"Why is the
sky dark at night?"
the following logical thought sequence (mathematical
it should be horrendously bright.
apparent intensity of a light source decreases with the square of
from the observer. (Assuming no interstellar dust absorption,
true. Lumens received from a star will vary inversely as the
the distance to that star.)
2) If the
distribution of stars is uniform in space, then the number of
stars at a
particular distance, r, from the observer will be proportional
surface area of a sphere whose radius is that distance. This area
proportional to the distance squared. A = (pi)r^2
Therefore, at each and every possible radial distance, r, the amount
toward us should be both directly proportional to the radius
number of stars) and inversely proportional to the radius
(they get dimmer with distance).
4) These two
effects cancel each other.
5) So every
spherical shell of radius r should add the same additional
6) Ergo: In
an infinite universe, if we sum (integrate) the light coming
from all the
infinite number of possible values of r, the sky should be
But the sky
is not infinitely bright. Why?
resolution of this paradox can be achieved by considering how
solved the problem of defining the ABSOLUTE luminosity
of a star. Because of (1) above, the more distant a star is,
it appears to be. In order to set up a standard, astronomers
agreed that if a star was placed at a distance of 10 parsecs
(approximately 32 1*2 light-years) from us and if it looked like a
1.0 star at that distance, they would agree to say that its
LUMINOSITY was 1.0.
There is a
well-known relationship between distance and apparent magnitude
of a star.
For example, if we put that same 1st magnitude star at a
517 LY (light-years), its APPARENT MAGNITUDE would be only
cannot see any star whose magnitude is higher (less luminous)
The 200 inch Hale telescope at Mt. Palomar can see down to
magnitude 23 or so.
approximately 8400 stars in our night sky that are brighter than
6.4. We do not see the others; they are too dim. Yes, yes, Carl
to talk about millions and millions of stars ? but we can only
8400 with our naked eyes. Carl was well known for his tendency
exaggerate. We get the impression of millions and millions when we
look up at
the Milky Way, but we can see only 8400 stars ? that's it ? and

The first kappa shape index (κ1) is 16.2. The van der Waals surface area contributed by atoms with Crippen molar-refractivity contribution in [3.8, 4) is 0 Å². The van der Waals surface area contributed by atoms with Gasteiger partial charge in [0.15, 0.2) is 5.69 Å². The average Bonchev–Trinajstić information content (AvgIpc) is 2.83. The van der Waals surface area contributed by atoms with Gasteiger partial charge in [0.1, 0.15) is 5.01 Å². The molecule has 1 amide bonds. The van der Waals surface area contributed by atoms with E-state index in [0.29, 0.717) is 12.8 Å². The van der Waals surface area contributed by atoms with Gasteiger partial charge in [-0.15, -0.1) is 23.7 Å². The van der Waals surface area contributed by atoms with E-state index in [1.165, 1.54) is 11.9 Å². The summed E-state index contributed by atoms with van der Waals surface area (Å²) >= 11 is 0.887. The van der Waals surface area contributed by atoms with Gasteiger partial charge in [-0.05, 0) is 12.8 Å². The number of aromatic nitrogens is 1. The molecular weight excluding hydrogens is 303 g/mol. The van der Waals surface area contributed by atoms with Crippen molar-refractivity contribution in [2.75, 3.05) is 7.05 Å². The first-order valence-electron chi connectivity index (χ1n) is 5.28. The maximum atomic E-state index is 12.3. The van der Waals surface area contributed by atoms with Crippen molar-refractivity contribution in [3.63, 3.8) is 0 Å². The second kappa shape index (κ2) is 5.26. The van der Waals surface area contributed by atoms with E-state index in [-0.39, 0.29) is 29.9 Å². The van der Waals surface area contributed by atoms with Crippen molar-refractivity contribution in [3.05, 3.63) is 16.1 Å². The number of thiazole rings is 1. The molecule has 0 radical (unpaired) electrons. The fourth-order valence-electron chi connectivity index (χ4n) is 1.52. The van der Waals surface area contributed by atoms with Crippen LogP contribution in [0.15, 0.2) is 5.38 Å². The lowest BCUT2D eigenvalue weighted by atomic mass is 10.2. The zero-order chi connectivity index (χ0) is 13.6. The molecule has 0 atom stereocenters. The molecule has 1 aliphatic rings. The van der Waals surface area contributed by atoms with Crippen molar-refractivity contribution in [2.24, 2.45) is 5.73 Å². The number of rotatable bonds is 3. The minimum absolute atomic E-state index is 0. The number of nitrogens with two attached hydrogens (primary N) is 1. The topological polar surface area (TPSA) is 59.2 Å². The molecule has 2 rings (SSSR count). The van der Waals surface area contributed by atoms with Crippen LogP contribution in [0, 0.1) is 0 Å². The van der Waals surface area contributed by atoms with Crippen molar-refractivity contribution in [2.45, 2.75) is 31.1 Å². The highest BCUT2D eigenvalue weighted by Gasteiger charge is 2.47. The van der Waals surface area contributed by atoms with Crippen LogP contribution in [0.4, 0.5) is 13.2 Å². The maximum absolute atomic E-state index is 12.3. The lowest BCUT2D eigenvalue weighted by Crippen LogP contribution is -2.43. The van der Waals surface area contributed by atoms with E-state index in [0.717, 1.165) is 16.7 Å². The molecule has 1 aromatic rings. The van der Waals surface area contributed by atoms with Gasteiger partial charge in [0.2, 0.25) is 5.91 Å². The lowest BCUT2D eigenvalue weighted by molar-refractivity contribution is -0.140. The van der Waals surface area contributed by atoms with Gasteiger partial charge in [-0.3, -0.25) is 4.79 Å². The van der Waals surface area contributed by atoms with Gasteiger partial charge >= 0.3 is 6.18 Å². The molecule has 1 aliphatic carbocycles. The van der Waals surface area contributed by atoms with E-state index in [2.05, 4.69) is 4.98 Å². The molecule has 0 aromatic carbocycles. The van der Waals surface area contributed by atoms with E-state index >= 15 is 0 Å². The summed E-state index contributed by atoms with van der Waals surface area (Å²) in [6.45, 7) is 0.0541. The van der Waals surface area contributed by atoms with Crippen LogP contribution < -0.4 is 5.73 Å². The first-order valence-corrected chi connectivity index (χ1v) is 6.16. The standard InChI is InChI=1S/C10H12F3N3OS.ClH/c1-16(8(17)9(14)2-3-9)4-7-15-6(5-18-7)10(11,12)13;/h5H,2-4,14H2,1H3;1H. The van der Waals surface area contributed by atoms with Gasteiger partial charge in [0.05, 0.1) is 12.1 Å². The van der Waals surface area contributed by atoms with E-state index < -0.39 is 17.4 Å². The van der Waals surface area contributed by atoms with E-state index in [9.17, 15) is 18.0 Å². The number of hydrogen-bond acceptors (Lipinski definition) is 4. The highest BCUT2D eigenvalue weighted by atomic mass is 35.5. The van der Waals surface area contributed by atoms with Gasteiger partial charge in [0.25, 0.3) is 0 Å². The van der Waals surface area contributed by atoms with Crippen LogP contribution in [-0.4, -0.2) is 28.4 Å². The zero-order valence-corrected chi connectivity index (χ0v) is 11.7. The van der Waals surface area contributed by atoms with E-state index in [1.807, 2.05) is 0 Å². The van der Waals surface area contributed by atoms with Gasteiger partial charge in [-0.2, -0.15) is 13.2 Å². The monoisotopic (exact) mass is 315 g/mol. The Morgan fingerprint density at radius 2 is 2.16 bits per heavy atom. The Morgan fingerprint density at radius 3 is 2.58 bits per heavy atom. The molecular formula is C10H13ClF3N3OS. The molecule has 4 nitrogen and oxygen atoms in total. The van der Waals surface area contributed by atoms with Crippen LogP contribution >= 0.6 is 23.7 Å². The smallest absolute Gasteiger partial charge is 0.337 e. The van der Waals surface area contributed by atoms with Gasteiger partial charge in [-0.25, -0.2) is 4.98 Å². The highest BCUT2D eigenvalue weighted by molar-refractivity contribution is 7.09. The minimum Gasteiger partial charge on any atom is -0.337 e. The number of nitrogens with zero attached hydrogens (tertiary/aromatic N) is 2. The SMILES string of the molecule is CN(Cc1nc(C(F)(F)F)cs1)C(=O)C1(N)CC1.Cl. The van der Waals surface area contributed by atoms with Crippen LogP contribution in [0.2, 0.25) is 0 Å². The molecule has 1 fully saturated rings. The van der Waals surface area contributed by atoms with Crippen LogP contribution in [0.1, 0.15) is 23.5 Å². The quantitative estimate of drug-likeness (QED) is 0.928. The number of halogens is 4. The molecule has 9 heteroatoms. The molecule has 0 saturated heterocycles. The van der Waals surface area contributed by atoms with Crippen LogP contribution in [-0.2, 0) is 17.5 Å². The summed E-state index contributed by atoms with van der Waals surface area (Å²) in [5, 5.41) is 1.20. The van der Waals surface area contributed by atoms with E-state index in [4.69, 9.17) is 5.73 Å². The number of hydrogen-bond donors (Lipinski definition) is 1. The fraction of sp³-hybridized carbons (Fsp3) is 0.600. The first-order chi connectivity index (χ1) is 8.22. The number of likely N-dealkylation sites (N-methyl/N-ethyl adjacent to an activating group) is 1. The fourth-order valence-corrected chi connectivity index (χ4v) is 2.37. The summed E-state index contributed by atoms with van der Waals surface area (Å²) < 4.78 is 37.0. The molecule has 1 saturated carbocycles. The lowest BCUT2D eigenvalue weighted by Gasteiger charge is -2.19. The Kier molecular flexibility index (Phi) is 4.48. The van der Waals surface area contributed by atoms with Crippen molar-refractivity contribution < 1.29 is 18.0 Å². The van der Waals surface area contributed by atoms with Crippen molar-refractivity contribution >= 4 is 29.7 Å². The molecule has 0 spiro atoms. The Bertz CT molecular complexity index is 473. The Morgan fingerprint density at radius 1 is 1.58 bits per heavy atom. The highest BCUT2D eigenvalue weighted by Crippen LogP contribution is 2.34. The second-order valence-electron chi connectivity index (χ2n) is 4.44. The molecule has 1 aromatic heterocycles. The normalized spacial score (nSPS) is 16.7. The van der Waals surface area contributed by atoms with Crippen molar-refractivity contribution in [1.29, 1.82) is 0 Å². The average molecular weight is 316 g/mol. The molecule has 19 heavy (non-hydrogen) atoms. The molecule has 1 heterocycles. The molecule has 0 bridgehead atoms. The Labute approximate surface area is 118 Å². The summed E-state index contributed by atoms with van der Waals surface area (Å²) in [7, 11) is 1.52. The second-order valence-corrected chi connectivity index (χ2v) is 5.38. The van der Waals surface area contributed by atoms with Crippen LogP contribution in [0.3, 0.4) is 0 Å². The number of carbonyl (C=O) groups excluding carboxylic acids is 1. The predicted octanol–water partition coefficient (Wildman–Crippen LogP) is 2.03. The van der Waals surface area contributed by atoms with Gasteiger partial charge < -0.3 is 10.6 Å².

some stars are VERY much brighter than absolute magnitude 1.0
would be visible farther out than 517 LY. But, many are much
so as a rough approximation let us consider the average star.
If it is
farther away than 517 LY, we cannot see it (AT ALL). So it might
as well not
be there AT ALL. The total light in our night sky (at least
the way we
can see it with our naked eyes) is not affected by much of
that is dimmer than magnitude 6.4 (typical stars farther away
517 LY). Even for the blue-white giant stars whose absolute
puts them at ?10 or ?12 (much brighter than absolute magnitude
exists some finite distance beyond which they too become
us ? their apparent magnitude slips down beyond 6.4.
There are a
very few vastly distant objects that we can see such as the
Andromeda Galaxy M 31. It is over 3 million LYs away. But it is
concentrated collection of stars and plasma that it looks to us
bright as a single magnitude 4 star.
The point is
this ? the infinite sum implied in step (5), above, is
The sum STOPS (is truncated) at a distance of about 500+ light
the typical star (and somewhere beyond that even for the
ones). There is an upper limit on the absolute brightness of a
there is no such thing as an infinitely brilliant star. So
there is a
finite upper limit to the integration process described in step
It doesn't go out to infinity.
It may also
help to remember that the human eye is different from
film or a CCD chip. It does not integrate over time. The
expose a photographic plate to starlight the brighter the image
(There is a limit even to this process in film due to what is
reciprocity failure.) But, humans can stare at the night sky all
and not see anything they didn't see after the first few
Things don't get brighter for us the longer we look at them. So
theoretically the longer we expose our CCD camera chip, the brighter
(deeper into space we can see). This is not true for the human eye.
We can see
the 8400 or so stars that we can see, and all the zillions of
as well not be there AT ALL as far as our humble naked human
Paradox is not a paradox at all if you look at it correctly. It
another example of theoretical mathematics applied incorrectly to a
phenomenon. Or a mathematician might say, "They got the upper
limit on the